Today we have better options than homeopathy because we have actual science to help us figure out what works and what doesn’t. In the late nineteenth and early twentieth centuries medicine finally established empirical methods of evaluating treatments, and those methods soon revealed that homeopathy was a pseudoscience based on a faulty theory. Homeopathic medicines are no better than placebos because they are placebos. (For a humorous take on the usefulness of homeopathy, see the entry “List of scientifically controlled double blind studies which have conclusively demonstrated the efficacy of homeopathy,” on the RationalWiki.)

Nonetheless, homeopathy still has many believers, and homeopathic physicians still practice. The British Royal Family has a history of supporting homeopathy, and, although the British government’s chief medical officer has called homeopathy “rubbish,” Prince Charles remains a patron of the Faculty of Homeopathy, a professional organization for homeopaths in the United Kingdom. In the United States, homeopathic treatments can be purchased over the counter at drug stores or ordered over the internet. The Center for Inquiry (CFI), the parent organization of Skeptical Inquirer magazine, has recently sued both CVS and Walmart for selling homeopathic treatments—which are not FDA approved—on the same shelves as FDA-tested medicines.

Figure 2. Photo of the June 21, 1900 dedication ceremony for the Hahnemann monument that was attended by President McKinley.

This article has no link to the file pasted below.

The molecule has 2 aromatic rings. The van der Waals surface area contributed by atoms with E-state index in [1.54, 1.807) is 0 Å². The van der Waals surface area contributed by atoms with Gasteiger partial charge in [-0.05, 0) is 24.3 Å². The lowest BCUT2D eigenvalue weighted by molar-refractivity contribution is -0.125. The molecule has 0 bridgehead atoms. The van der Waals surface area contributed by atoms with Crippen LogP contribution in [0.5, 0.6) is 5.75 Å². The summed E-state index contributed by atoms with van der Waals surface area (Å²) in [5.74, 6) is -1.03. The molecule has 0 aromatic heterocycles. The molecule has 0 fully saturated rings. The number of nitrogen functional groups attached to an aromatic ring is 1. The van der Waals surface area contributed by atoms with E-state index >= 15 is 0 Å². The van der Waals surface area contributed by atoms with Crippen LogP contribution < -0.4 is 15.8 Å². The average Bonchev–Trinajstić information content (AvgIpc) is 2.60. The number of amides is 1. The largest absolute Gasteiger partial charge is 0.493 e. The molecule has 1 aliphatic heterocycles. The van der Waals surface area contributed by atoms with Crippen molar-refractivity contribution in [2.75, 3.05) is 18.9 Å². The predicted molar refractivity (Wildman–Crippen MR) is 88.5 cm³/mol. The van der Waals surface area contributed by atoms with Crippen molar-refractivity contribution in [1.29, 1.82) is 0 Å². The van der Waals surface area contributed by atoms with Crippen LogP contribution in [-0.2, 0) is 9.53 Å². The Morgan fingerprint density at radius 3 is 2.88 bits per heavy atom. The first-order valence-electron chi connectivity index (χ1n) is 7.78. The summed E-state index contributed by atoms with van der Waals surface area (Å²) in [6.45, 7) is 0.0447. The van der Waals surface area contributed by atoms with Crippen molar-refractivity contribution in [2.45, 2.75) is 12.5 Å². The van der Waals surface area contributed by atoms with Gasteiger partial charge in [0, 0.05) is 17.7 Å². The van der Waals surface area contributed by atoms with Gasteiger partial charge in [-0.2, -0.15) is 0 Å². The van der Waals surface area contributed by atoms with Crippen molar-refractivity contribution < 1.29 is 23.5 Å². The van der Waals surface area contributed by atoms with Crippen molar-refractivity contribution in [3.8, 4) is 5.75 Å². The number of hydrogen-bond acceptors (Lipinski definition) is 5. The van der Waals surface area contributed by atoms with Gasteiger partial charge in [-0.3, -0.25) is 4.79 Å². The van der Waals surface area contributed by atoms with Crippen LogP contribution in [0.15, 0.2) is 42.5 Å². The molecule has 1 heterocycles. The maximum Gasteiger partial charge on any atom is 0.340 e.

I am by no means an expert on homeopathy, but some time ago I stumbled upon an interesting fact. In Washington, D.C., there is a large monument to Samuel Hahnemann, the founder of homeopathy—the first monument erected in the District of Columbia in honor of a foreigner who was not associated with the Revolutionary War. The dedication and formal presentation of the monument to the U.S. government was held on June 21, 1900, during a meeting of the American Institute of Homeopathy (AIH), the organization that financed and built the monument. The ceremony was attended by many dignitaries, including President McKinley. Music was provided by the Marine Corp Band, and an address was delivered by the Attorney General, John W. Griggs.

On a recent trip to Washington, D.C., I discovered the monument was just a twenty-minute walk from my hotel, and although I was still recovering from a recent foot injury, I made a pilgrimage to the site. The monument, which includes a statue of Hahnemann and four large bronze relief panels, can be found on a shady triangular piece of land on the east side of Scott Circle, at the confluence of Massachusetts and Rhode Island Avenues with 16th Street NW. At the center of the circle is an equestrian statue of General Winfield Scott (1786–1866), “Old Fuss and Feathers,” who fought in the Mexican-American War and advised Lincoln during the Civil War, and on a plot to the west of the circle is a statue of Daniel Webster (1782–1852). Ironically, the Hahnemann monument is a short walk from the executive offices of CFI, the organization that is suing both CVS and Walmart over their marketing of homeopathic remedies.

Figure 3. The central statue of Hahnemann. (Author photo.)

Established in 1844, the AIH claims to be “the oldest national medical association in the United States” (American Institute of Homeopathy, n.d.), and the organization is obviously quite proud of the monument. Their website tells the history of the original fundraising effort and of their several restorations of the site, most recently in 2011.